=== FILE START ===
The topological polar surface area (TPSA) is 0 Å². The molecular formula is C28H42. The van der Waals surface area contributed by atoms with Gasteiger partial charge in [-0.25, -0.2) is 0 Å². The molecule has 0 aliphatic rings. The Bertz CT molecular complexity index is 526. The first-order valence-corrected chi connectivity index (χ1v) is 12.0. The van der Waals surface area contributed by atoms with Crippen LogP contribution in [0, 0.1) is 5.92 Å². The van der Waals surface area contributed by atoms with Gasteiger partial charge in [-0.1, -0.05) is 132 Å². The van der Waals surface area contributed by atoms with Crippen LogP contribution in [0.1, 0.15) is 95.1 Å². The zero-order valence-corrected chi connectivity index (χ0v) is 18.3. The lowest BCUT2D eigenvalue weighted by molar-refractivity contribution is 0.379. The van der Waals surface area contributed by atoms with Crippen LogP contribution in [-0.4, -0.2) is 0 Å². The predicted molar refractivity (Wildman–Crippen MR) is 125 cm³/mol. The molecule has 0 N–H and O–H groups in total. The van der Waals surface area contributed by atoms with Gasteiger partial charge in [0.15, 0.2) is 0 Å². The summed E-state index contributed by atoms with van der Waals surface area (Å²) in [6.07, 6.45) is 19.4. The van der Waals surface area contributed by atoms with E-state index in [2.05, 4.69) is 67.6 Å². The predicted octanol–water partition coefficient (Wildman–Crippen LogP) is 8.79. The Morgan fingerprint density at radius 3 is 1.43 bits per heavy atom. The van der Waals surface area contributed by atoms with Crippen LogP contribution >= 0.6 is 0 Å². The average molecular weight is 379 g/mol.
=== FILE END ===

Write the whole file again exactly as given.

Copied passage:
The topological polar surface area (TPSA) is 0 Å². The molecular formula is C28H42. The van der Waals surface area contributed by atoms with Gasteiger partial charge in [-0.25, -0.2) is 0 Å². The molecule has 0 aliphatic rings. The Bertz CT molecular complexity index is 526. The first-order valence-corrected chi connectivity index (χ1v) is 12.0. The van der Waals surface area contributed by atoms with Crippen LogP contribution in [0, 0.1) is 5.92 Å². The van der Waals surface area contributed by atoms with Gasteiger partial charge in [-0.1, -0.05) is 132 Å². The van der Waals surface area contributed by atoms with Crippen LogP contribution in [0.1, 0.15) is 95.1 Å². The zero-order valence-corrected chi connectivity index (χ0v) is 18.3. The lowest BCUT2D eigenvalue weighted by molar-refractivity contribution is 0.379. The van der Waals surface area contributed by atoms with Crippen LogP contribution in [-0.4, -0.2) is 0 Å². The predicted molar refractivity (Wildman–Crippen MR) is 125 cm³/mol. The molecule has 0 N–H and O–H groups in total. The van der Waals surface area contributed by atoms with Gasteiger partial charge in [0.15, 0.2) is 0 Å². The summed E-state index contributed by atoms with van der Waals surface area (Å²) in [6.07, 6.45) is 19.4. The van der Waals surface area contributed by atoms with E-state index in [2.05, 4.69) is 67.6 Å². The predicted octanol–water partition coefficient (Wildman–Crippen LogP) is 8.79. The Morgan fingerprint density at radius 3 is 1.43 bits per heavy atom. The van der Waals surface area contributed by atoms with Crippen LogP contribution >= 0.6 is 0 Å². The average molecular weight is 379 g/mol.